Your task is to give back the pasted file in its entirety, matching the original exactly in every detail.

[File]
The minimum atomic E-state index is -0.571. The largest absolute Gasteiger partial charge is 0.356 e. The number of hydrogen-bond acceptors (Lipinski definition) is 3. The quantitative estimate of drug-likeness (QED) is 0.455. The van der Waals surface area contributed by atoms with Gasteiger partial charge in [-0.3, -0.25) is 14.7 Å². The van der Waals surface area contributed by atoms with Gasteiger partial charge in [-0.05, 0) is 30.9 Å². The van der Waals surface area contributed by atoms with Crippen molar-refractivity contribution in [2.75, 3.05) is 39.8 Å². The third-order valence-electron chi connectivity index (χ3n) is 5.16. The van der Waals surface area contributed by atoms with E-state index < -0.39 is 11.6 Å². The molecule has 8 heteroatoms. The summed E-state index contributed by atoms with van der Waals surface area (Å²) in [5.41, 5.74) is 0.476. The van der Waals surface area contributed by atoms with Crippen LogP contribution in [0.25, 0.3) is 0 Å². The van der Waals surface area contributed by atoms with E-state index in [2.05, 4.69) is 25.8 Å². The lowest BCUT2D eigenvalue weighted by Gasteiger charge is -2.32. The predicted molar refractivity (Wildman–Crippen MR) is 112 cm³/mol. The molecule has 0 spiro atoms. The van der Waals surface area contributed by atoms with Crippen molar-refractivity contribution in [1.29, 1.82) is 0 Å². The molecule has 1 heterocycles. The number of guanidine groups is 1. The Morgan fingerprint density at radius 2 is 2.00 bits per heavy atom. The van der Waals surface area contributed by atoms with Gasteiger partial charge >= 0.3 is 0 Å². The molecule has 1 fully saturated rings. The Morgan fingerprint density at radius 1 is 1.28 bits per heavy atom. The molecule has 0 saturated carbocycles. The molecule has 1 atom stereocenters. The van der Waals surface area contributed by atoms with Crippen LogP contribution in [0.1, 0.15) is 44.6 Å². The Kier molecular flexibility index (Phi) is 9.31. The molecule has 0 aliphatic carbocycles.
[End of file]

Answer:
The minimum atomic E-state index is -0.571. The largest absolute Gasteiger partial charge is 0.356 e. The number of hydrogen-bond acceptors (Lipinski definition) is 3. The quantitative estimate of drug-likeness (QED) is 0.455. The van der Waals surface area contributed by atoms with Gasteiger partial charge in [-0.3, -0.25) is 14.7 Å². The van der Waals surface area contributed by atoms with Gasteiger partial charge in [-0.05, 0) is 30.9 Å². The van der Waals surface area contributed by atoms with Crippen molar-refractivity contribution in [2.75, 3.05) is 39.8 Å². The third-order valence-electron chi connectivity index (χ3n) is 5.16. The van der Waals surface area contributed by atoms with E-state index < -0.39 is 11.6 Å². The molecule has 8 heteroatoms. The summed E-state index contributed by atoms with van der Waals surface area (Å²) in [5.41, 5.74) is 0.476. The van der Waals surface area contributed by atoms with Crippen LogP contribution in [0.25, 0.3) is 0 Å². The van der Waals surface area contributed by atoms with E-state index in [2.05, 4.69) is 25.8 Å². The lowest BCUT2D eigenvalue weighted by Gasteiger charge is -2.32. The predicted molar refractivity (Wildman–Crippen MR) is 112 cm³/mol. The molecule has 0 spiro atoms. The van der Waals surface area contributed by atoms with Crippen molar-refractivity contribution in [1.29, 1.82) is 0 Å². The molecule has 1 heterocycles. The number of guanidine groups is 1. The Morgan fingerprint density at radius 2 is 2.00 bits per heavy atom. The van der Waals surface area contributed by atoms with Gasteiger partial charge >= 0.3 is 0 Å². The molecule has 1 fully saturated rings. The Morgan fingerprint density at radius 1 is 1.28 bits per heavy atom. The molecule has 0 saturated carbocycles. The molecule has 1 atom stereocenters. The van der Waals surface area contributed by atoms with Crippen LogP contribution in [0.1, 0.15) is 44.6 Å². The Kier molecular flexibility index (Phi) is 9.31. The molecule has 0 aliphatic carbocycles.